Facetting. The widespread belief that facetting originated in the 15th century appears to be an error, caused by considering only European stones. Persian facetted stones of the sorts described above appear to date back at least to the 12th century; there is an example (a facetted sapphire in a gold ring) in the Walters collection in Baltimore. In the 15th century facetted stones began to replace cabochons in western European jewelry. The table cut and the earliest forms of the rose cut appear to have originated about 1500, the systematic rose cut, the Mazarin, and the early forms of the brilliant cut in the early 17th century. Beads with polished flat surfaces were made in classical antiquity.

Diamonds. Diamond crystals are normally either platelets or octahedral; the latter, set point up, is the point naif or writing diamond, the form commonly used before the invention of the table cut. During the Middle Ages and Renaissance diamonds were sometimes backed with black foil; Cellini recommends tinting the back surfaces with lamp black, backing the stones with a reflector, or both. Large irregular stones, at least in the East, were "facetted" in such a way as to minimize weight loss-covered with facets conforming to the original shape of the stone. Neither procedure gave anything like the effect of modern cuts. It was only in the 17th century that the diamond began to become the most important gemstone.

Names of Stones. In the list below, stones are given by their modern names; other names are also listed, usually in their Latin form (from Pliny). Nomenclature was neither consistent nor stable over time; in many cases a writer such as Albertus had to guess which of the stones he knew corresponded to particular stones listed by Pliny. Chrysolite and (golden) topaz exchanged names sometime during the Middle Ages. Sapphire was originally the name of the stone now called lapis lazuli. Modern names first documented after A.D. 1600 are marked with an asterisk; names in brackets probably referred to several gems; a question mark designates an uncertain identification:

almandine (a variety of garnet)
amber [succinas] [chryselectrum]
amazonstone*, eumentres
chrysoberyl, cat's eye [chryselectrum]
chrysolite (exchanged names with topaz during the Middle Ages)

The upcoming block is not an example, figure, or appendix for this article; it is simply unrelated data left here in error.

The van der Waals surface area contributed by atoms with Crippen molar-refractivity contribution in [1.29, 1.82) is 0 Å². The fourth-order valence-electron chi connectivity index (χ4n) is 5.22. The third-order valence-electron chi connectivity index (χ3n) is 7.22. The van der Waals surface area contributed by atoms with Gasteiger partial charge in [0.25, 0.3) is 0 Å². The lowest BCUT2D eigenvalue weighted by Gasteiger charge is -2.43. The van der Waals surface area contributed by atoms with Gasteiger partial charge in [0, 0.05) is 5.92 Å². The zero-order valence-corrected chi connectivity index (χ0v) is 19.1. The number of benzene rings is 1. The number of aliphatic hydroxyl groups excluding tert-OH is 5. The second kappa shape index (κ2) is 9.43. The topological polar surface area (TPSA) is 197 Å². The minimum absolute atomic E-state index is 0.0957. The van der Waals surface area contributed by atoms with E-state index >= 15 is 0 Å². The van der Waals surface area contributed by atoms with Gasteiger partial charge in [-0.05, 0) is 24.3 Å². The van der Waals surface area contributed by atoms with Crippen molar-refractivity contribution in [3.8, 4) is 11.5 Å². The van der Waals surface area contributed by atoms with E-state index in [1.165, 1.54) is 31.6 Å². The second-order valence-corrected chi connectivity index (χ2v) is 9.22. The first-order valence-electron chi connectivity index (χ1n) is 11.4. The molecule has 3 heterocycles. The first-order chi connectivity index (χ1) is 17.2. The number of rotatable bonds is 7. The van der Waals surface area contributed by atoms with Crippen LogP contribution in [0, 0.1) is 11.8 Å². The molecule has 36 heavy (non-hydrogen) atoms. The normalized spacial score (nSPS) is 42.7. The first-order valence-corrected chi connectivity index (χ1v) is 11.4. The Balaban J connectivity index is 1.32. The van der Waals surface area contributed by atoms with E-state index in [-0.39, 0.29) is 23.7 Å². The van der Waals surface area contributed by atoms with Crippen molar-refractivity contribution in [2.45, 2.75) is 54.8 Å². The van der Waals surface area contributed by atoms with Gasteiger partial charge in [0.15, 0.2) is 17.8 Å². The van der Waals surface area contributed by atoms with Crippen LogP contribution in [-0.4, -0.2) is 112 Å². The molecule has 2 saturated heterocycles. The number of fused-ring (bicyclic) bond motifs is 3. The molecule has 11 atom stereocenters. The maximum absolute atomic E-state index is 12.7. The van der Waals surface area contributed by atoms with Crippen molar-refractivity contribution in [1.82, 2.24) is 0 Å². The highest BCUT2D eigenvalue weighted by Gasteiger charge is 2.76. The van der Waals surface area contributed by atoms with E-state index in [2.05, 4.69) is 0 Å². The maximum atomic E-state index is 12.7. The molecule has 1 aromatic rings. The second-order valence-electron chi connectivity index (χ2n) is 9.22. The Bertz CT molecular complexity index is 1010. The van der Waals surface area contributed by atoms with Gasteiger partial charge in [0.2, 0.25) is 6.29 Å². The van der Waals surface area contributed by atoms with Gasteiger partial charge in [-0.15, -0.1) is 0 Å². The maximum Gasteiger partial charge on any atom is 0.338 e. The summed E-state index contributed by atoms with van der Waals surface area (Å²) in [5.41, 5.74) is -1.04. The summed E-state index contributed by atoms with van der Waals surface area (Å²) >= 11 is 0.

citrine [chryselectrum] [topasion]
diamond [adamant]
emerald [smaragdus]
garnet [carbunculus]
heltiotrope, bloodstone
jet, kacabre [gagates] [succinus]
lapis lazuli [sapphire (in classical antiquity, and to some degree in the Middle Ages)] zamech, ultramarine
malachite [smaragdus]
moonstone [silenites][asterias?]
mother of pearl, celontes [silenites]
opal, exacontalitus, pantherus
pearl, margarita
rock crystal, crystallus,iris [beryllus]
rose quartz
ruby [carbunculus][jaqut (Arabic)]
sapphire [hyacinth] [adamas] [jaqut (Arabic)]
spinel, balas ruby [carbunculus]
star garnet [asterias?]
star ruby [asterias?]
star sapphire [asterias?]
topaz (the yellow variety of topaz exchanged names with chrysolite during the Middle Ages
sunstone (probably known in Roman and medieval times, but identification not certain)
zircon, jargoon, jacinth [hyacinth], [lycurium] zargun (Persian)

Select Bibliography

Albertus Magnus. Book of Minerals. Tr. by Dorothy Wyckoff. Oxford 1967.

Ball, Sydney H. A Roman Book on Precious Stones. Los Angeles 1950.

Cellini, Benvenuto. Treatise on Goldsmithing and Sculpture. Tr. by C. R. Ashbee, N. Y. 1967.

Heniger, Ernst A. & Jean. The Great Book of Jewels. Lausanne 1974.

Jessup, Ronald. Anglo-Saxon Jewellery. Aylesbury 1974.

Lucas, A. Ancient Egyptian Materials and Industries. London 1962.

Ogden, Jack, Jewellery of the Ancient World. Rizzoli, N.Y., 1982.

Theophilus. On Divers Arts. Tr. by J. Hawthorne and C. Smith. Chicago 1976.

Wulff, Hans E. The Traditional Crafts of Persia. Cambridge (Massachusetts) 1966.

[Originally printed in Tournaments Illuminated No. 47, Summer 1978. Artwork by Alia bint Ulek ibn el Kharish]

Webbed by Gregory Blount of Isenfir